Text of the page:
Read the following for some practical tips on how to select healthy and environmentally-friendly products for three of the most commonly used types of home remodelling and renovation materials. The materials addressed here — paint, flooring, and wood particleboard/fiberboard cover a significant amount of surface area in a home and they can be detrimental to your health if conventional products are used.
Many of the conventional products contain a host of toxic chemicals and their associated volatile organic compounds (VOCs), which can cause respiratory, skin, and eye irritation, headaches, nausea, muscle weakness, and more serious ailments. VOCs are also harmful to the environment, because they contribute to ground-level ozone (i.e., smog). Fortunately, many non-toxic, low-VOC alternatives are now available, since the demand for healthy homes and healthy products has grown. Links are provided so that you can find more information on specific products and where you can purchase them.
- Beyond just selecting a latex, water-based paint instead of an alkyd oil-based paint, you should seek out paints specifically marketed for their “low-VOC” content. More than 25 brands of low-VOC paints are now available. Almost all of the major paint manufacturers now offer one product line that is “zero-VOC” or “low-VOC” (and therefore, often low-odor). Most of these are in the same price range as their conventional counterparts.
- White and light pastel-colored paints typically contain fewer VOCs, and darker pigments contain more VOCs.
- Most low-VOC paints are interior paints, but a couple of low-VOC exterior paints are available.
- Standards for low-VOC paints have been established by the non-profit organization, Green Seal, which has set the following VOC limits: For flat paints, 50 g/L (grams per liter); for non-flat paints, 150 g/L.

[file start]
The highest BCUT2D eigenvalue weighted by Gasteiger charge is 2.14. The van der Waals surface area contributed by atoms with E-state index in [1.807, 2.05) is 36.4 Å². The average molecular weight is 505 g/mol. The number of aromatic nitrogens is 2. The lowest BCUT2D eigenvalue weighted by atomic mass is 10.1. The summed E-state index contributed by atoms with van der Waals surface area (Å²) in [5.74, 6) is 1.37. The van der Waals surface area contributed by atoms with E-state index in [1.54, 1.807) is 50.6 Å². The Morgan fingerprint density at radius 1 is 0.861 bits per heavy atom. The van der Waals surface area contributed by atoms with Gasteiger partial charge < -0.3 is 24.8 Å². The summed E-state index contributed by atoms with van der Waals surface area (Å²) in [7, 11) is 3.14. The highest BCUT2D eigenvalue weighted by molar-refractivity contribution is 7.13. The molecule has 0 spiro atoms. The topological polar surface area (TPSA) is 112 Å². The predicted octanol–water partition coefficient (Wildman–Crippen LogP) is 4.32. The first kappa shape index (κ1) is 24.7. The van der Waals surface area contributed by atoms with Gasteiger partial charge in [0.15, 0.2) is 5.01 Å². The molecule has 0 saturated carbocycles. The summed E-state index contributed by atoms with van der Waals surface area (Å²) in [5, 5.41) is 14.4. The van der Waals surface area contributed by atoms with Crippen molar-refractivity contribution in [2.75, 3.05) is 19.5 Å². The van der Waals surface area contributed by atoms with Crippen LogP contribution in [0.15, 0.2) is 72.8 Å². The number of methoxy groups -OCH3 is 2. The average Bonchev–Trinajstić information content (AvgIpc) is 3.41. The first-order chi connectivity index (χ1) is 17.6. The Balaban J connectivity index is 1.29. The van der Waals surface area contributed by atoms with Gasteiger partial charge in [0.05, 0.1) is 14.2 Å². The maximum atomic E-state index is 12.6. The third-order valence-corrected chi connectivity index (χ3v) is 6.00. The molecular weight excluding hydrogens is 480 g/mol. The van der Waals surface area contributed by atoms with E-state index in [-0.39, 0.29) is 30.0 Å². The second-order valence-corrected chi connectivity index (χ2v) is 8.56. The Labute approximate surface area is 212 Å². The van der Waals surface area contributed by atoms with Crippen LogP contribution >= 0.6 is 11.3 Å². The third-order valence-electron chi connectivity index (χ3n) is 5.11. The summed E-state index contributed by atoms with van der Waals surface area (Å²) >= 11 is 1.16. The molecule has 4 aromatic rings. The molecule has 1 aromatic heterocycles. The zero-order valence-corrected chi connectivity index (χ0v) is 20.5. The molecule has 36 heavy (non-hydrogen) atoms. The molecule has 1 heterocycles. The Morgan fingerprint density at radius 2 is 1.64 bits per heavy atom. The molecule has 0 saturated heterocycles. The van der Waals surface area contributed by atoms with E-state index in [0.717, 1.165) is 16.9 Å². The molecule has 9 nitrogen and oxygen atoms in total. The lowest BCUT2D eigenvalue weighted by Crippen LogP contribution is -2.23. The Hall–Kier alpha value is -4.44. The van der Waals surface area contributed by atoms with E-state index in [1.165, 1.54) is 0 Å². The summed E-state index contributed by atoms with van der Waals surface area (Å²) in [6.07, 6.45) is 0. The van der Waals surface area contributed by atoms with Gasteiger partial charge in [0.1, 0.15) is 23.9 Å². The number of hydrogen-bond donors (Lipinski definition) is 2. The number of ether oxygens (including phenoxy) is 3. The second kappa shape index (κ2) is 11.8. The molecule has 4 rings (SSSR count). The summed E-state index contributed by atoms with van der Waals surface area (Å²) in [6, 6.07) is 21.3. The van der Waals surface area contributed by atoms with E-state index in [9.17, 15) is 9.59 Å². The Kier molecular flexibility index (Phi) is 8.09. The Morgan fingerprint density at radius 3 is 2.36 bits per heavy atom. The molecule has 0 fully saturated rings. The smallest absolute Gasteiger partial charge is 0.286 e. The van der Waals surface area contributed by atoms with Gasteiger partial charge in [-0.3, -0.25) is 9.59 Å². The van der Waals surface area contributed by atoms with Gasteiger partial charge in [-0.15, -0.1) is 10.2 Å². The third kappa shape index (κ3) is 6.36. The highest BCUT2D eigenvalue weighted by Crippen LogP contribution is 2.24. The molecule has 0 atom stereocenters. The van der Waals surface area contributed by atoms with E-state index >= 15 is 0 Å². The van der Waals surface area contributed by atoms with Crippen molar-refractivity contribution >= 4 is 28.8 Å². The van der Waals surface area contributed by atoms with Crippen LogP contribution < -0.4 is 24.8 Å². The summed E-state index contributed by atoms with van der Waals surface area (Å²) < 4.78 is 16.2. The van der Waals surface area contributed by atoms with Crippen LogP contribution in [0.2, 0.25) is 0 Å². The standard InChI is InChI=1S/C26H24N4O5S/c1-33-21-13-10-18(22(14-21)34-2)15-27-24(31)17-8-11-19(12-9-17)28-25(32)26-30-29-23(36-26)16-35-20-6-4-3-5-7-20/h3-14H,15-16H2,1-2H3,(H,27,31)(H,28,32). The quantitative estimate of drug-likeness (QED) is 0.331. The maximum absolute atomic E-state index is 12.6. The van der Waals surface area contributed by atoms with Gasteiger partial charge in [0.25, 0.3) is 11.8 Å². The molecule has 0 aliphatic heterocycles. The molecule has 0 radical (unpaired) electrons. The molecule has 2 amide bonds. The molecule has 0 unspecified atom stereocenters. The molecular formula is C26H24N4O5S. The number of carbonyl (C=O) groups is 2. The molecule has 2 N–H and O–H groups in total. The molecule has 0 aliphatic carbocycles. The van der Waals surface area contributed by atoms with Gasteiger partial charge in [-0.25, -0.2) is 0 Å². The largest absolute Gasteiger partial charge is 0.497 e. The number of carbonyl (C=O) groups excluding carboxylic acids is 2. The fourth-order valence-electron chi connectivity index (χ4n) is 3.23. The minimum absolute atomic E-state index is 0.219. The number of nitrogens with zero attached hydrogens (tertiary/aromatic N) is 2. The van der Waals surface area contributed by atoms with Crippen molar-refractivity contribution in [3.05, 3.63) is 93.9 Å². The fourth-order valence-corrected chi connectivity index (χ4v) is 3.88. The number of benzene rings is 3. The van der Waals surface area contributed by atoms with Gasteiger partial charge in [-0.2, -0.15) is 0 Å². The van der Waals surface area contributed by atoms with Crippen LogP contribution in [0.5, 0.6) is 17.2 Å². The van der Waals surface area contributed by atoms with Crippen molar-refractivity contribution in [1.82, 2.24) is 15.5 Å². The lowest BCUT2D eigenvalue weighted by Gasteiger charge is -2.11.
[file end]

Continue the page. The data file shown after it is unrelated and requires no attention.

- You can find the VOC content of any paint by requesting the Materials Safety Data Sheet (MSDS) from the manufacturer or paint store; these sheets are often available for download on paint companies’ websites. The chemicals that are commonly found in paints include formaldehyde, aldehydes, and styrene. Other ingredients of concern include heavy metals (e.g., mercury, cadmium, chromium).
- In addition to low-VOC synthetic paints, there are alternative “natural” paints; natural paints are often derived from milk protein, lime, clay, and earth pigments.
- It’s a good idea to avoid putting down carpet wherever possible, because carpet serves as a harbor for dust, dirt, bacteria, and mold. Also, many types of carpet off-gas VOCs and contain other toxic chemicals.
- There are a number of flooring alternatives to carpet that will make for healthier indoor air. These include bamboo flooring, wood flooring, natural linoleum, tile, cork, and concrete flooring.
- If you decide to use carpet in some areas, consider a carpet made of a natural fiber (e.g., wool, coir, sisal) rather than synthetic carpeting. But if you use wool, beware of mothproofing pesticide treatments, which can be highly toxic. Of the synthetic carpet materials, 100% nylon is safer than others. Be sure that the carpet comes with a non-toxic backing and use either non-toxic adhesives or tack-down installation. Never install carpet in bathrooms, kitchens, laundry rooms, or other moist areas where mold can easily grow.
- Vinyl flooring is commonly used in non-carpeted areas of houses, but it should also be avoided, because it contains PVC (polyvinyl chloride). Dioxin is a by-product of PVC production and it is highly toxic; it is especially dangerous if burned and inhaled, in the event of a fire.